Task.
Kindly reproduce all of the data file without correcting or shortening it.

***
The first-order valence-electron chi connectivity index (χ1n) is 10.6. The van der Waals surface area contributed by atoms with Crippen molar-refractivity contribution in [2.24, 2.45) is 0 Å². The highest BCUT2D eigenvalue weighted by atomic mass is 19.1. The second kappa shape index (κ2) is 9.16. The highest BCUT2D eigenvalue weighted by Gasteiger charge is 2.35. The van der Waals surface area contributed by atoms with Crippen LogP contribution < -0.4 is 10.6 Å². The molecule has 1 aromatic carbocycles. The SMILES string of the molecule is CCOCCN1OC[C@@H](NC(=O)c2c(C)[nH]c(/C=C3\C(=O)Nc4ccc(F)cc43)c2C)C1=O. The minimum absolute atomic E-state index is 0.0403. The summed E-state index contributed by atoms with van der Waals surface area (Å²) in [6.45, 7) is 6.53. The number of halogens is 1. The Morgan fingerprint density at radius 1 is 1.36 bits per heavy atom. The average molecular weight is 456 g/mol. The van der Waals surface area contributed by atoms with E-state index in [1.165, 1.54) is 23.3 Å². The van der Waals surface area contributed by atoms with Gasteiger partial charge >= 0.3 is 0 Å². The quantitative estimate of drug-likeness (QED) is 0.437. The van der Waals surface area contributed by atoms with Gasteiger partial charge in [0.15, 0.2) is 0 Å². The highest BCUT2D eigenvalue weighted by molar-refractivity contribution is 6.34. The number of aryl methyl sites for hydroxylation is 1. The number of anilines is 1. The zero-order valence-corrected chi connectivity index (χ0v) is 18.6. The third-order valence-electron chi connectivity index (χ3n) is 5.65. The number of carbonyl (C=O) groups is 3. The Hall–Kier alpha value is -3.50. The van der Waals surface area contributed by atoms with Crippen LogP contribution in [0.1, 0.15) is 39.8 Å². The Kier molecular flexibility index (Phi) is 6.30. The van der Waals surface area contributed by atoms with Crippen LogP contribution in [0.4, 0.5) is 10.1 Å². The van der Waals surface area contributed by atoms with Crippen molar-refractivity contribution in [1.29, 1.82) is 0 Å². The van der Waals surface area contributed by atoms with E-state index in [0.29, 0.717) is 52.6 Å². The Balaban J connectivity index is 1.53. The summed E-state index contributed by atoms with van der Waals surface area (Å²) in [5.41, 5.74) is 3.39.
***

The first-order valence-electron chi connectivity index (χ1n) is 10.6. The van der Waals surface area contributed by atoms with Crippen molar-refractivity contribution in [2.24, 2.45) is 0 Å². The highest BCUT2D eigenvalue weighted by atomic mass is 19.1. The second kappa shape index (κ2) is 9.16. The highest BCUT2D eigenvalue weighted by Gasteiger charge is 2.35. The van der Waals surface area contributed by atoms with Crippen LogP contribution < -0.4 is 10.6 Å². The molecule has 1 aromatic carbocycles. The SMILES string of the molecule is CCOCCN1OC[C@@H](NC(=O)c2c(C)[nH]c(/C=C3\C(=O)Nc4ccc(F)cc43)c2C)C1=O. The minimum absolute atomic E-state index is 0.0403. The summed E-state index contributed by atoms with van der Waals surface area (Å²) in [6.45, 7) is 6.53. The number of halogens is 1. The Morgan fingerprint density at radius 1 is 1.36 bits per heavy atom. The average molecular weight is 456 g/mol. The van der Waals surface area contributed by atoms with E-state index in [1.165, 1.54) is 23.3 Å². The van der Waals surface area contributed by atoms with Gasteiger partial charge >= 0.3 is 0 Å². The quantitative estimate of drug-likeness (QED) is 0.437. The van der Waals surface area contributed by atoms with Gasteiger partial charge in [0.15, 0.2) is 0 Å². The highest BCUT2D eigenvalue weighted by molar-refractivity contribution is 6.34. The number of aryl methyl sites for hydroxylation is 1. The number of anilines is 1. The zero-order valence-corrected chi connectivity index (χ0v) is 18.6. The third-order valence-electron chi connectivity index (χ3n) is 5.65. The number of carbonyl (C=O) groups is 3. The Hall–Kier alpha value is -3.50. The van der Waals surface area contributed by atoms with Crippen LogP contribution in [0.1, 0.15) is 39.8 Å². The Kier molecular flexibility index (Phi) is 6.30. The van der Waals surface area contributed by atoms with Crippen LogP contribution in [0.4, 0.5) is 10.1 Å². The van der Waals surface area contributed by atoms with Crippen molar-refractivity contribution in [1.29, 1.82) is 0 Å². The van der Waals surface area contributed by atoms with E-state index in [0.29, 0.717) is 52.6 Å². The Balaban J connectivity index is 1.53. The summed E-state index contributed by atoms with van der Waals surface area (Å²) in [5.41, 5.74) is 3.39.